An Ottoman weapon was found by conservationists restoring the Old City wall of Jerusalem.  Police sappers were called on to destroy the 100-year-old object.  From Haaretz:

A 100-year-old Turkish hand grenade was recently discovered during conservation work being conducted near the Damascus Gate in Jerusalem’s Old City, the Israel Antiquities Authority announced on Wednesday.
A conservation team from the authority, under the direction of conservator Fuad Abu Taa, on Monday was dismantling fragments of crushed stone that needed to be replaced in the city wall, when they found a fist-size chunk of metal in the wall’s core.

The story continues here (with photo).

Turkish soldiers marching past American Colony, mat06378

Turkish soldiers marching past American Colony towards Damascus Gate, circa 1900

This photo is from the Early 20th-Century History volume of The American Colony and Eric Matson Collection (Library of Congress, LC-matpc-06378).

In May, we posted a then and now photo of Damascus Gate.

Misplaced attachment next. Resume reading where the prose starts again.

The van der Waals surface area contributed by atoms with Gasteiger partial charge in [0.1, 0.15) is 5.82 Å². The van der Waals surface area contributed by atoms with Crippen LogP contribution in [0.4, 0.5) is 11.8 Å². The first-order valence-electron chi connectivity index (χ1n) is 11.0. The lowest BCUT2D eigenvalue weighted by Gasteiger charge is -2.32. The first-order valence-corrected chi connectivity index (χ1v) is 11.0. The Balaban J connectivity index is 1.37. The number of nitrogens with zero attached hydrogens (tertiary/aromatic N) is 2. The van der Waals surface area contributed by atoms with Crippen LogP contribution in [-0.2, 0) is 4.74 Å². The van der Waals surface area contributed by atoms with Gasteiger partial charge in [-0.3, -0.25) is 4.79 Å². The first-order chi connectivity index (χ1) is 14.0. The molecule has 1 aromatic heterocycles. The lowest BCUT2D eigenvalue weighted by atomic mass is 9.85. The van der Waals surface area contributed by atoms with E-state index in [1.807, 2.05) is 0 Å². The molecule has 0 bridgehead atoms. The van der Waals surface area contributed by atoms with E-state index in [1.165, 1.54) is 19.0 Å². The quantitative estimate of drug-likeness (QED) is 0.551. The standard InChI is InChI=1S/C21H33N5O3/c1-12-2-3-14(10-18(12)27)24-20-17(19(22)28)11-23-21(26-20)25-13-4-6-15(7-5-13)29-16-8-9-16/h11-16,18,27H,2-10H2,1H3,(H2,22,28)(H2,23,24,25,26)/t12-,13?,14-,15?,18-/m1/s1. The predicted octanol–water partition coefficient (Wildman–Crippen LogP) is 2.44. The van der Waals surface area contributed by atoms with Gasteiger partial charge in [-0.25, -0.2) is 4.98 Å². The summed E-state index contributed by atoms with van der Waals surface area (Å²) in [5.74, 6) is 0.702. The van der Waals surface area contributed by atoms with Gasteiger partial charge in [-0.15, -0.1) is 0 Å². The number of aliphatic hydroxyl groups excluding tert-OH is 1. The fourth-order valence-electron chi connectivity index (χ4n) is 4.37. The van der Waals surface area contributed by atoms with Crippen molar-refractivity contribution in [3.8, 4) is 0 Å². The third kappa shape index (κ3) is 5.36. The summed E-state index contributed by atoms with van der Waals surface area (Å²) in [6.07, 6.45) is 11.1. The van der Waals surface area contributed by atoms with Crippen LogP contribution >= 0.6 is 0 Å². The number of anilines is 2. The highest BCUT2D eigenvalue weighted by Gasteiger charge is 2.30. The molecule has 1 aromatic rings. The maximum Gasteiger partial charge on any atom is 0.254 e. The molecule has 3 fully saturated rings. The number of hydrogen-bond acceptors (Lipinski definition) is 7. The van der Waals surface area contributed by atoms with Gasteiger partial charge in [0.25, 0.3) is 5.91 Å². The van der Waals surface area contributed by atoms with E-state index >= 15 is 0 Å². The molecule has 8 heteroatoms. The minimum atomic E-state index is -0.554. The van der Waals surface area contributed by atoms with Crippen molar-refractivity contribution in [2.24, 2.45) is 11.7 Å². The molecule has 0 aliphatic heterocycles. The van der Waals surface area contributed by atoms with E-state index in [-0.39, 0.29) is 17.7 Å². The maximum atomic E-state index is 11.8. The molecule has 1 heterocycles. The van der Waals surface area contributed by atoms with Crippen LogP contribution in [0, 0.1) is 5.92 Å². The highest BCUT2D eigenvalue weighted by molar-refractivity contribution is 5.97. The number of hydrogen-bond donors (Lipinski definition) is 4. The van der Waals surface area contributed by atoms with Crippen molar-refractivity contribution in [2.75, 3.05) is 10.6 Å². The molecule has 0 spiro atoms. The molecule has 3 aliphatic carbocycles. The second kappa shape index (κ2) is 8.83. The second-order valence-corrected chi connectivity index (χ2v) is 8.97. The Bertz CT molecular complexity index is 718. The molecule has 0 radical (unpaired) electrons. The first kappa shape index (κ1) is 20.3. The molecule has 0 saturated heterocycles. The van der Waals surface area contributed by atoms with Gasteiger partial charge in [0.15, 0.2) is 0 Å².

Caspari Media Review reports on this article from Haaretz:

Under the title "There’s a way but no gospel," Tali Cheruti-Sober reported on the difficulties experienced by Maoz Yinon in opening up the "Jesus Trail." Despite enlisting the support of the Government Tourist Office, erecting basic sign posts, publishing a map, and creating a web site, they have been virtually left to run the trail by themselves – with the help of international volunteers. "’We’re talking about a national site in the possession of the State which has no public sponsor to develop and market it,’ says Yinon, ‘and that’s a great pity.’" Typically, however, this is not the end of the story. Rather than investing in the already-existing trail, the Jewish National Fund has plans to implement a rival "Gospel Trail" – "a plan initiated in 2000, buried in the Intifada, and abruptly resurrected. The trail – like its name – is almost identical to the Jesus Trail. … It will be signposted by black basalt stone markers very expensive to prepare. New trails will be blazed – and the cost: three million shekels, with an option of development. The fact that two virtually identical trails will be marketed separately to the same tourist market does not put off the project’s organizer, Amir Moran: ‘We are dealing with principles according to which heritage paths are being built and for which comprehensive and organized work is necessary. … We have no opposition to a private project, but that isn’t the way of the State.’"

There must be a lot of better ways to spend that money.  We’ve noted the original “Jesus Trail” before here and here and here.